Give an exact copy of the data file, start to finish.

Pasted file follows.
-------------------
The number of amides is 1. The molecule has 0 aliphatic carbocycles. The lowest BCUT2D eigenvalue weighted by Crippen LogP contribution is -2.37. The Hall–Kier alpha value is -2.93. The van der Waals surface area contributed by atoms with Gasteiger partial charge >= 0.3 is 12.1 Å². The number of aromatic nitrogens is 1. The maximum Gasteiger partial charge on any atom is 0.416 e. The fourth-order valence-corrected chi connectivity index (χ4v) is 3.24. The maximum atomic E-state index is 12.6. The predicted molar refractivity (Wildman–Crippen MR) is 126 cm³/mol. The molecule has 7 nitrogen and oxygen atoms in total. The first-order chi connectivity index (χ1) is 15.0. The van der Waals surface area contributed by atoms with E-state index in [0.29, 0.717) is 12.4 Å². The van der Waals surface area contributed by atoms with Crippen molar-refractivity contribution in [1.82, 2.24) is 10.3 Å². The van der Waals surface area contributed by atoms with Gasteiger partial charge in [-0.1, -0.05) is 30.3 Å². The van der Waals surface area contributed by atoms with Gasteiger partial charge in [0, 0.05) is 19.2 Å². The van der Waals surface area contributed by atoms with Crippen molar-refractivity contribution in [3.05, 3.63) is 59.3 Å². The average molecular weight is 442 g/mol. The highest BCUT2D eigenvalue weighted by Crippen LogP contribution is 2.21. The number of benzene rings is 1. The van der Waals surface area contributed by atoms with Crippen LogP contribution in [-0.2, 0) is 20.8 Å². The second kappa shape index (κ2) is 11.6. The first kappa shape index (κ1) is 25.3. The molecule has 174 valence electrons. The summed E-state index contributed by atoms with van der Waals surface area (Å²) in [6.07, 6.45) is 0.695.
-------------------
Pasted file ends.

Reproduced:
The number of amides is 1. The molecule has 0 aliphatic carbocycles. The lowest BCUT2D eigenvalue weighted by Crippen LogP contribution is -2.37. The Hall–Kier alpha value is -2.93. The van der Waals surface area contributed by atoms with Gasteiger partial charge >= 0.3 is 12.1 Å². The number of aromatic nitrogens is 1. The maximum Gasteiger partial charge on any atom is 0.416 e. The fourth-order valence-corrected chi connectivity index (χ4v) is 3.24. The maximum atomic E-state index is 12.6. The predicted molar refractivity (Wildman–Crippen MR) is 126 cm³/mol. The molecule has 7 nitrogen and oxygen atoms in total. The first-order chi connectivity index (χ1) is 15.0. The van der Waals surface area contributed by atoms with E-state index in [0.29, 0.717) is 12.4 Å². The van der Waals surface area contributed by atoms with Crippen molar-refractivity contribution in [1.82, 2.24) is 10.3 Å². The van der Waals surface area contributed by atoms with Gasteiger partial charge in [-0.1, -0.05) is 30.3 Å². The van der Waals surface area contributed by atoms with Gasteiger partial charge in [0, 0.05) is 19.2 Å². The van der Waals surface area contributed by atoms with Crippen molar-refractivity contribution in [3.05, 3.63) is 59.3 Å². The average molecular weight is 442 g/mol. The highest BCUT2D eigenvalue weighted by Crippen LogP contribution is 2.21. The number of benzene rings is 1. The van der Waals surface area contributed by atoms with Crippen LogP contribution in [-0.2, 0) is 20.8 Å². The second kappa shape index (κ2) is 11.6. The first kappa shape index (κ1) is 25.3. The molecule has 174 valence electrons. The summed E-state index contributed by atoms with van der Waals surface area (Å²) in [6.07, 6.45) is 0.695.